Will the information super highway be traveled by all, even poor kids in distant rural areas? Will they be connected to the rest of the world or will the information super highway simply give access on the Internet to paranoids who tell you how to make bombs? Will education lead you to lives of service and genuine citizenship, or a politics of hollow, reactionary rhetoric where, in the name of reducing government, we abandon the public interests to the private forces of short-term gain? (Applause.)
Just a few days ago, at Harvard, President Vaclev Havel of the Czech Republic, said that our conscience must catch up with our reason or all is lost. I say today, we are having a great debate in the Nation's Capital, and we ought to have it. It can be a good and healthy thing. But some things must be beyond debate. We are all in this together.
A country at a crossroads has a chance always to redeem its promise. America is the longest-lasting democracy in human history because at every crossroads we have redeemed that promise. And you must do it again today. (Applause.)
We've got a real chance to make a real life together, folks. Yes, there's more ethnic and racial diversity in this country than in any other large country. Yes, there's more income differential and that's getting worse, and it's troubling. But this is still, for my money, the country that's the best bet to keep alive hope and decency and opportunity for all different kinds of people well into the next century.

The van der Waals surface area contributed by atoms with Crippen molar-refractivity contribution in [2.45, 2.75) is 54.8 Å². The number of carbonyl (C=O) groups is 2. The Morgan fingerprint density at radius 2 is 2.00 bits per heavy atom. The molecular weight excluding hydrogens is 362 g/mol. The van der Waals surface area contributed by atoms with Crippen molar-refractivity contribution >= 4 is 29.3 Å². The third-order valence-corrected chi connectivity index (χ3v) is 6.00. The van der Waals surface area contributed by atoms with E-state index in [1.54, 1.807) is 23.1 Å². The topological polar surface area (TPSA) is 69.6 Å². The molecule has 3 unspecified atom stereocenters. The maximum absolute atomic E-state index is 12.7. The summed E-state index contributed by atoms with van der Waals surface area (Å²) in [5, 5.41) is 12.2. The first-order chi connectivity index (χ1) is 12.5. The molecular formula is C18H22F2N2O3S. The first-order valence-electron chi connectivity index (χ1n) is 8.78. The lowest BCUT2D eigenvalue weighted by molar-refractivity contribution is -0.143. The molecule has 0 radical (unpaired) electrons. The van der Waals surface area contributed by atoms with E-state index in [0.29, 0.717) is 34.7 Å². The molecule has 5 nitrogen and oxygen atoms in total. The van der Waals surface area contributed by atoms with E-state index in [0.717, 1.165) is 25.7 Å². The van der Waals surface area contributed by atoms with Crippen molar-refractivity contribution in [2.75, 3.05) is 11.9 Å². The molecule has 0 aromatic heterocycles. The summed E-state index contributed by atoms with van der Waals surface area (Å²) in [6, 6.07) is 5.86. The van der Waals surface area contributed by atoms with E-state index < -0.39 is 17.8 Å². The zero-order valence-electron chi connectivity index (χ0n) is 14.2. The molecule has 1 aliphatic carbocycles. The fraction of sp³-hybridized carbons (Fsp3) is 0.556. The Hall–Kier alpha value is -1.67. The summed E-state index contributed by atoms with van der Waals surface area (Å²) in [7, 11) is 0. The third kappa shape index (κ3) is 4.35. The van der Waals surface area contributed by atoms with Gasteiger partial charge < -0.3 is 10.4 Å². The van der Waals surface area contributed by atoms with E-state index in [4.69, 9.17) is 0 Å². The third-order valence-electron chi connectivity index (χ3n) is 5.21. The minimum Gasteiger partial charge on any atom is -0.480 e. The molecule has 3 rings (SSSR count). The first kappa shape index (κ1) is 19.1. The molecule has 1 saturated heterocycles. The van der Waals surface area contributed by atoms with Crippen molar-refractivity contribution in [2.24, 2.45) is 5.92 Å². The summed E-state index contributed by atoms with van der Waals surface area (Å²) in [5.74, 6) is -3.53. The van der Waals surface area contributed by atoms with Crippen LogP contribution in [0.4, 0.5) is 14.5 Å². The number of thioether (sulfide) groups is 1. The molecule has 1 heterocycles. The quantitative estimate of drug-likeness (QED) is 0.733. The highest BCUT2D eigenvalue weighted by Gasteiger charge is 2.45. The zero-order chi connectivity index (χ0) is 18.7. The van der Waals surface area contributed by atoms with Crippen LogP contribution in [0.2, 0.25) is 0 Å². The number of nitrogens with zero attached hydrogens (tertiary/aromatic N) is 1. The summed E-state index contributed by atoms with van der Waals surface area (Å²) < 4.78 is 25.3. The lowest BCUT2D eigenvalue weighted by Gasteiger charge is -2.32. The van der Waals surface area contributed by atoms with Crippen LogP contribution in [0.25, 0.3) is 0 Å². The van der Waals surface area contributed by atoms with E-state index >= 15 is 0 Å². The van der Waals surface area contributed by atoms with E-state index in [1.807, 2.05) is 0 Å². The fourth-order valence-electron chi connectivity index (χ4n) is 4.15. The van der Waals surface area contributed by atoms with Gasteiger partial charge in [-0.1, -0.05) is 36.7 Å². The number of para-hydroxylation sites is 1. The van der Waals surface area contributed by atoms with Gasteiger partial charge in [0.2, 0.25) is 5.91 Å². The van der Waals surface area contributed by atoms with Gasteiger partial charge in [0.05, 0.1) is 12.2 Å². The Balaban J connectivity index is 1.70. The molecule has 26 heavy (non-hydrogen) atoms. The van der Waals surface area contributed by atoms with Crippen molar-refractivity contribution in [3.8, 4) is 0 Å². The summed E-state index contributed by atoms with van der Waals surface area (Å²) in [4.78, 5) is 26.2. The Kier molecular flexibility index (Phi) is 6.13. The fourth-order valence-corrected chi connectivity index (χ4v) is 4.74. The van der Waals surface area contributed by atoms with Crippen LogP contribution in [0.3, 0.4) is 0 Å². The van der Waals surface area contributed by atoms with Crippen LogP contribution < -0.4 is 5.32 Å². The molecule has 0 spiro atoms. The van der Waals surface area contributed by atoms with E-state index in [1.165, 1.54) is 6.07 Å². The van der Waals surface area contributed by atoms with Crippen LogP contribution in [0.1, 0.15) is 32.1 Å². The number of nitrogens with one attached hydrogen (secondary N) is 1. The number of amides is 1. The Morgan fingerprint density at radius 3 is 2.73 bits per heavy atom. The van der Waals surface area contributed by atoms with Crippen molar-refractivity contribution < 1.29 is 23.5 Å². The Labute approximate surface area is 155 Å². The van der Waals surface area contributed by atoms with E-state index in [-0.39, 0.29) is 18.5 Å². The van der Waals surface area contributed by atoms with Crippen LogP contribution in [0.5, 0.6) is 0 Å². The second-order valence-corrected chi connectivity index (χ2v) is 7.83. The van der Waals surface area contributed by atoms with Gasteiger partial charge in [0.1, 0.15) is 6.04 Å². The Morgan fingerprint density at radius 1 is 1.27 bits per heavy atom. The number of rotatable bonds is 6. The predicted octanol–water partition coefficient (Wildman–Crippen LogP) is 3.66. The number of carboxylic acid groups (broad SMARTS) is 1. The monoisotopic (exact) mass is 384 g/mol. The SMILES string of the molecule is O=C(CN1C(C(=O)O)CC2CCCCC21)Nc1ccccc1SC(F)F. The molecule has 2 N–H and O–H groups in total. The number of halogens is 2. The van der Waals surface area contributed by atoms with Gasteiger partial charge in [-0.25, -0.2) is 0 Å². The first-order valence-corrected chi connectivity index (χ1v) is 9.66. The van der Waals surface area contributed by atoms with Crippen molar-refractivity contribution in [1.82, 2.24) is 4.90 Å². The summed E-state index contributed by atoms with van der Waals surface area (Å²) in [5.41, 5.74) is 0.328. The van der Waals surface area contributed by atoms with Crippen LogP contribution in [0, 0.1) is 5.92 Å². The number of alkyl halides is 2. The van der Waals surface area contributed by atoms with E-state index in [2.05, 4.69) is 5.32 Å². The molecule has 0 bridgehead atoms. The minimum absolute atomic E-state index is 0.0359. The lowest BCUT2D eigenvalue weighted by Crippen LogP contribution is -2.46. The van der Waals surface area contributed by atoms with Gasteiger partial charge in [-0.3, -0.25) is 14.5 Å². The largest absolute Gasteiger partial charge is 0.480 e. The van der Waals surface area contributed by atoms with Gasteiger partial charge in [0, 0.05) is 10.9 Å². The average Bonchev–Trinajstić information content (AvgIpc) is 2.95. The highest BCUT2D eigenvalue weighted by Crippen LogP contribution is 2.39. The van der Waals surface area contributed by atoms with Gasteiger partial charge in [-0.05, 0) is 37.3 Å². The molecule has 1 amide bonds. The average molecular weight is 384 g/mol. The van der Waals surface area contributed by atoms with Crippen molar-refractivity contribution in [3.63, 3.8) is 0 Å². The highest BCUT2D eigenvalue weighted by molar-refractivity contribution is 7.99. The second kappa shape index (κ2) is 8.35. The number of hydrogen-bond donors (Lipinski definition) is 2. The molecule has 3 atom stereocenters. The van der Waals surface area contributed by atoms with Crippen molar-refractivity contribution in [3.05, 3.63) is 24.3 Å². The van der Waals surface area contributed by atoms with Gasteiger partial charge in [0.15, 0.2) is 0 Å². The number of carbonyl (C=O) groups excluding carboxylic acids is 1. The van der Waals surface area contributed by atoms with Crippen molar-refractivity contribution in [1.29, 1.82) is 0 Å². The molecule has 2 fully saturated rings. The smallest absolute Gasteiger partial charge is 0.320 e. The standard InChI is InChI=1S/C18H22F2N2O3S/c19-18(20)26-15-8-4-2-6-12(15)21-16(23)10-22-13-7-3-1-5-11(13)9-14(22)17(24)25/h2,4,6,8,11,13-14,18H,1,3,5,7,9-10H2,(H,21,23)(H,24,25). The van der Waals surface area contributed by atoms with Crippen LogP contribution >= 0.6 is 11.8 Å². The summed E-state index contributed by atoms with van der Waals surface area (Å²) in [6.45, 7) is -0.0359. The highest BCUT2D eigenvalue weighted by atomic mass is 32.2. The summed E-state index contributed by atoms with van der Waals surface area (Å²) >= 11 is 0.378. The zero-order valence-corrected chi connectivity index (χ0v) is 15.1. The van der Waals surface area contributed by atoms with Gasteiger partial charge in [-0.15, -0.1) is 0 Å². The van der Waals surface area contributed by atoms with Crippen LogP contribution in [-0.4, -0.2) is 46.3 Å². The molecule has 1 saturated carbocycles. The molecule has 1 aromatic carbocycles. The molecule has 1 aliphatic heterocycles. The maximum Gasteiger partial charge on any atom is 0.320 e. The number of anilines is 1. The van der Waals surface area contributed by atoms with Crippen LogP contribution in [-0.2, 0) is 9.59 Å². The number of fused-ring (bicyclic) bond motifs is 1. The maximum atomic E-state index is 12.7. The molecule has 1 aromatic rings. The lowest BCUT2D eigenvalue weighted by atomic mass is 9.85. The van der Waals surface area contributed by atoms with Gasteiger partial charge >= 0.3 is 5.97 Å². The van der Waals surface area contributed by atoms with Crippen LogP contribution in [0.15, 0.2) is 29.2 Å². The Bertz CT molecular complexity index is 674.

I've had the privilege of representing you all over the world, and I think all the time, every day, about what it's going to be like in 20 or 30 or 40 or 50 years, when you come back here for that remarkable reunion that they're celebrating today. And I am telling you, if you will simply use what you have been given in your lives, from God and the people who have helped you along the way, to rebuild this country and to bring it back together, and not to let us be divided by all these forces, to lift up these forces of opportunity and to stamp out the seeds of destruction, you still are at the moment of greatest possibility in all human history.
Your late President, John Kemeny, who came to this country after fleeing Hungary, told the last commencement he presided over in 1981, the following: The most dangerous voice you'll ever hear is the evil voice of prejudice that divides black from white, man from women, Jew from Gentile. Listen to the voice that says, man can live in harmony. Use your very considerable talents to make the world better. Then he ended the speech with, as I understand, the words with which he ended every commencement: Women and men of Dartmouth, all mankind is your brother. And you are your brother's keeper. Do not let people divide you one from another.
Do not let people make you cynical. And do not think for a minute that you can have a good, full life if you don't care about what happens to the other people who share this nation and this planet with you.
Good luck and God bless you. (Applause.)
END 12:12 P.M. EDT